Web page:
Customizing the Lending Experience for Your Customers Part 2 of 3
November 2015

"The Right Time”

In the first part of this series we talked about how you can identify the right product for a customer by organizing your customers into financial states. In this article we focus on how to identify the right time to present offers to your customers.

The evolution of a customer from one financial state to another is a result of changes in the consumer’s financial maturity, the economy, and receptiveness to marketing messages. Understanding the triggers of when and how a consumer transitions from one stage to another is the key to knowing when it’s the right time to present a product to a customer.
Financial state change triggers can occur from a number of different life events such as getting a raise in salary, taking a new job, losing a job, graduating from school, starting school, retiring, etc. But they can also occur from changes to financial metrics such as credit scores, debt to income ratios, etc.

As with organizing your customers by cluster analysis there are several statistical methods that can be used to help you identify which variables and marketing methods have the greatest influence on a financial state change. A good starting point for identifying these triggers is by using correlation analysis. Correlation measures the degree two variables move together, between -1 and 1. If the correlation is 1, they move perfectly together, if the correlation is -1, they move perfectly in opposite directions. If the correlation is 0, then the two variables move in random directions.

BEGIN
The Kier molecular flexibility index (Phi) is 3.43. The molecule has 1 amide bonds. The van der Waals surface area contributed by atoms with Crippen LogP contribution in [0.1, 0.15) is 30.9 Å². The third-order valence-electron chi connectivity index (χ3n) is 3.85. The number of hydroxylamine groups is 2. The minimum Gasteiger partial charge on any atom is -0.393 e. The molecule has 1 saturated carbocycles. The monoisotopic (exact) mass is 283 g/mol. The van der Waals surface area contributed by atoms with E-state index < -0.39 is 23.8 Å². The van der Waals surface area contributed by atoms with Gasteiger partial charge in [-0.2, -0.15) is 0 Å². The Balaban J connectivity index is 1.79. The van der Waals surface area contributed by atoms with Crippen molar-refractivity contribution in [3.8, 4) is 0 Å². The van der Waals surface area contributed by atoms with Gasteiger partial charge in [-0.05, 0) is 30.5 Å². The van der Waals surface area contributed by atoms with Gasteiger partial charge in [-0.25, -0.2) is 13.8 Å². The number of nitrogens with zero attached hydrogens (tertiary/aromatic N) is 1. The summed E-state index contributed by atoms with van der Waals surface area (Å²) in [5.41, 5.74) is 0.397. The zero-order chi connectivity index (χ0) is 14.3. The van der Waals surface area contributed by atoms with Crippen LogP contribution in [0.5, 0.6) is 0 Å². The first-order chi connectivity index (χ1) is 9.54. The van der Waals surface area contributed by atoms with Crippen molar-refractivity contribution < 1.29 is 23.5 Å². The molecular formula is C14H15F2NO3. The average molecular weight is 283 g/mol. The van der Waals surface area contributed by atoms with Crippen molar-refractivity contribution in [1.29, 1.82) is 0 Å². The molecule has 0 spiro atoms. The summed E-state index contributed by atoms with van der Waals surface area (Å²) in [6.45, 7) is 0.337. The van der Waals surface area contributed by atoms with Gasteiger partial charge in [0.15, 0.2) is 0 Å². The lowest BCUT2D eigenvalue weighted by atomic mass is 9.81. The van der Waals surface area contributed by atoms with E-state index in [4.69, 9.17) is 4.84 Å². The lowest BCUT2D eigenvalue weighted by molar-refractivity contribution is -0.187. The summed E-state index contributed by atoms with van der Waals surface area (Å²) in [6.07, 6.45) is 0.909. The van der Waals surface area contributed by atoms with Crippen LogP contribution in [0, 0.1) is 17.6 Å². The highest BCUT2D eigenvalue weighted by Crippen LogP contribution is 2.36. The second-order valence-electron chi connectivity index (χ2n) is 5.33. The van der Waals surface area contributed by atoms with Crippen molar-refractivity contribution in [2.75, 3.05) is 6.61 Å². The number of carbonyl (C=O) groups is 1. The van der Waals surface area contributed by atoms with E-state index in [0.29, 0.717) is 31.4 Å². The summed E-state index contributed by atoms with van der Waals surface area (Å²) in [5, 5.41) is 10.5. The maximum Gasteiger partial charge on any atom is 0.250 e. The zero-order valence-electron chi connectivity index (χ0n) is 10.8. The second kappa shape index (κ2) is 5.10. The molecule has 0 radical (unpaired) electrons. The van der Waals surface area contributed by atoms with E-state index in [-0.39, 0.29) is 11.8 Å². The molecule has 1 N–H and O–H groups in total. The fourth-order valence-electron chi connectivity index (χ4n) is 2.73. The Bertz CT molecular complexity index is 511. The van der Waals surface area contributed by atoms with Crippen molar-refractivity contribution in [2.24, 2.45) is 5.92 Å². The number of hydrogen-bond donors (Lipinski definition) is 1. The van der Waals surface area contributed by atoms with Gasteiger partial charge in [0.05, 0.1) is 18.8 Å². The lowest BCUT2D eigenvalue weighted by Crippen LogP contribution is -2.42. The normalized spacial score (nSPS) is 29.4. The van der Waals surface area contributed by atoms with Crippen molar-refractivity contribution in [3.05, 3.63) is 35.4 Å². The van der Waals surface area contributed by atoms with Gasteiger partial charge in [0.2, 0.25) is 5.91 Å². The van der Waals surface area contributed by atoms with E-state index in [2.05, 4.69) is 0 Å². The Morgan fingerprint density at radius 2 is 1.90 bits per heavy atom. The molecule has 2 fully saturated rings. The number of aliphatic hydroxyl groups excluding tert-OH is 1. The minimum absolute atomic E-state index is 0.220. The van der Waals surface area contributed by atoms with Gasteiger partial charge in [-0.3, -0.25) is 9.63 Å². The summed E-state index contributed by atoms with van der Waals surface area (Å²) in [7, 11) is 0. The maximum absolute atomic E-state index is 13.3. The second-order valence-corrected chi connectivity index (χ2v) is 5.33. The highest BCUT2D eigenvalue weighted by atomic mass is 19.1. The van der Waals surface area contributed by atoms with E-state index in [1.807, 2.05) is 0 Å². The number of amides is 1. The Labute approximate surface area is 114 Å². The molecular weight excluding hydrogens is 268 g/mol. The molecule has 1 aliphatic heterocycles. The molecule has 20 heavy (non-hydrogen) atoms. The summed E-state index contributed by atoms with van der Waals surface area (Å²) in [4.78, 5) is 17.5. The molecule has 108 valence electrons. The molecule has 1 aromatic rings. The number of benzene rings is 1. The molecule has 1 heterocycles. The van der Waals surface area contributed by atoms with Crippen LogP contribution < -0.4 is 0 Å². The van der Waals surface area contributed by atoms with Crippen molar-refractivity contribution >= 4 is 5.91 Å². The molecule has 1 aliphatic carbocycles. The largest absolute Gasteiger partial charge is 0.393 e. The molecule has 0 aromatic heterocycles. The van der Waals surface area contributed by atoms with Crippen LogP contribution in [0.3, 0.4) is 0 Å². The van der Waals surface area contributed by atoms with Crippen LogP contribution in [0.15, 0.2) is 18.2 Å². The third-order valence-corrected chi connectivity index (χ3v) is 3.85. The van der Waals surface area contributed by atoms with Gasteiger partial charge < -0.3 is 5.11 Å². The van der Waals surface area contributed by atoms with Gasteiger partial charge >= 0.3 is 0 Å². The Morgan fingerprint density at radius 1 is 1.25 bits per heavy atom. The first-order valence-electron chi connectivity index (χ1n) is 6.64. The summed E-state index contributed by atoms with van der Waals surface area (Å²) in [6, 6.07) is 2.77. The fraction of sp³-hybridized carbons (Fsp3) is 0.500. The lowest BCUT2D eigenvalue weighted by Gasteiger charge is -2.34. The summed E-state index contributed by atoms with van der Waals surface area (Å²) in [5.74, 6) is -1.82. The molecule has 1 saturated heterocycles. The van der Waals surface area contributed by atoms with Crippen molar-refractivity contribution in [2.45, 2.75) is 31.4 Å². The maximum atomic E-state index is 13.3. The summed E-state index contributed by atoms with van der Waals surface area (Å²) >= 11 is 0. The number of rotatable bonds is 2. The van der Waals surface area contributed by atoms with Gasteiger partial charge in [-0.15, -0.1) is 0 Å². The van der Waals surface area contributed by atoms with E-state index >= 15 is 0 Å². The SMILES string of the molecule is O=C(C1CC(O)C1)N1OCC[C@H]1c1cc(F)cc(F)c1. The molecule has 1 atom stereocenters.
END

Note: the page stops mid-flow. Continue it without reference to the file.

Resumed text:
Let’s look at an example of a fictional person named Bob. Bob is 35 years old, recently got married, purchased a new house and has been a customer for almost three years. Bob’s debt to income ratio (DTI) has decreased from 45%-40% and his credit score has increased from 650-720 during his tenure as a customer. As indicated by the chart below, the variable with the highest correlation to a financial state change is DTI with an -82.90% correlation.

This is purely an example but it illustrates the point of correlation analysis well. If this data were actually several hundred customer’s data and the correlation was this high between DTI and changing financial states from 1 to 2, you would know that DTI is the financial metric to monitor for those people in financial state 1 indicating they are about to change to a new financial state and thus be ready for the products in financial state 2.

Stay tuned for part 3…or download the more extensive study in our eBook.


Related Blog Posts
Further Your Education